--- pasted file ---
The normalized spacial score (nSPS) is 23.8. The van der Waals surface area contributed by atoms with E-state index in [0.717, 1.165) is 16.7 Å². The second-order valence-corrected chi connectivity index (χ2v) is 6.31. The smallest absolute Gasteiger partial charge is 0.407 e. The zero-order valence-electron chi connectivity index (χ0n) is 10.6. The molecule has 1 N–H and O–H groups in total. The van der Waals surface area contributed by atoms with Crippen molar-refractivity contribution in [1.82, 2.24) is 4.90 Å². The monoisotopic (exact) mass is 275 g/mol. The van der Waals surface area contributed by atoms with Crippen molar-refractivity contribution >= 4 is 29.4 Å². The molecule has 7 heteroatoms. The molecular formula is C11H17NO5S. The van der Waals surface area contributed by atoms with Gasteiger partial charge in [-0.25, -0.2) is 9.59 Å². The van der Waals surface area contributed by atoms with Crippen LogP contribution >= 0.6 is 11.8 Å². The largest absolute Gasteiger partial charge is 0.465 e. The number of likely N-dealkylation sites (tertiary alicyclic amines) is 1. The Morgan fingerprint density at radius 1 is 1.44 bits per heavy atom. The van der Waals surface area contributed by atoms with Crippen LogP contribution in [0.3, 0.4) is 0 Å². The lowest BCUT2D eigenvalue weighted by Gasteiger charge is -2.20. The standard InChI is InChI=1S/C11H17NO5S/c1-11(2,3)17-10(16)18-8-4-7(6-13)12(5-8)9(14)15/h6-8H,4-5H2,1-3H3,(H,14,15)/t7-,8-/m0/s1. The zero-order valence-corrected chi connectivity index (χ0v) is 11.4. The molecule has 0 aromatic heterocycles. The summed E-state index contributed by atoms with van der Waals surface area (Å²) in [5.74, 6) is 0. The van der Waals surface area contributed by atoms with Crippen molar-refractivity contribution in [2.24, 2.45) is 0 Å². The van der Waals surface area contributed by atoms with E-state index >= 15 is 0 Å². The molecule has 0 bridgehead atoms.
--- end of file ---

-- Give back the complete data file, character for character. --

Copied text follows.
The normalized spacial score (nSPS) is 23.8. The van der Waals surface area contributed by atoms with E-state index in [0.717, 1.165) is 16.7 Å². The second-order valence-corrected chi connectivity index (χ2v) is 6.31. The smallest absolute Gasteiger partial charge is 0.407 e. The zero-order valence-electron chi connectivity index (χ0n) is 10.6. The molecule has 1 N–H and O–H groups in total. The van der Waals surface area contributed by atoms with Crippen molar-refractivity contribution in [1.82, 2.24) is 4.90 Å². The monoisotopic (exact) mass is 275 g/mol. The van der Waals surface area contributed by atoms with Crippen molar-refractivity contribution >= 4 is 29.4 Å². The molecule has 7 heteroatoms. The molecular formula is C11H17NO5S. The van der Waals surface area contributed by atoms with Gasteiger partial charge in [-0.25, -0.2) is 9.59 Å². The van der Waals surface area contributed by atoms with Crippen LogP contribution >= 0.6 is 11.8 Å². The largest absolute Gasteiger partial charge is 0.465 e. The number of likely N-dealkylation sites (tertiary alicyclic amines) is 1. The Morgan fingerprint density at radius 1 is 1.44 bits per heavy atom. The van der Waals surface area contributed by atoms with Crippen LogP contribution in [0.3, 0.4) is 0 Å². The lowest BCUT2D eigenvalue weighted by Gasteiger charge is -2.20. The standard InChI is InChI=1S/C11H17NO5S/c1-11(2,3)17-10(16)18-8-4-7(6-13)12(5-8)9(14)15/h6-8H,4-5H2,1-3H3,(H,14,15)/t7-,8-/m0/s1. The zero-order valence-corrected chi connectivity index (χ0v) is 11.4. The molecule has 0 aromatic heterocycles. The summed E-state index contributed by atoms with van der Waals surface area (Å²) in [5.74, 6) is 0. The van der Waals surface area contributed by atoms with Crippen molar-refractivity contribution in [2.24, 2.45) is 0 Å². The van der Waals surface area contributed by atoms with E-state index >= 15 is 0 Å². The molecule has 0 bridgehead atoms.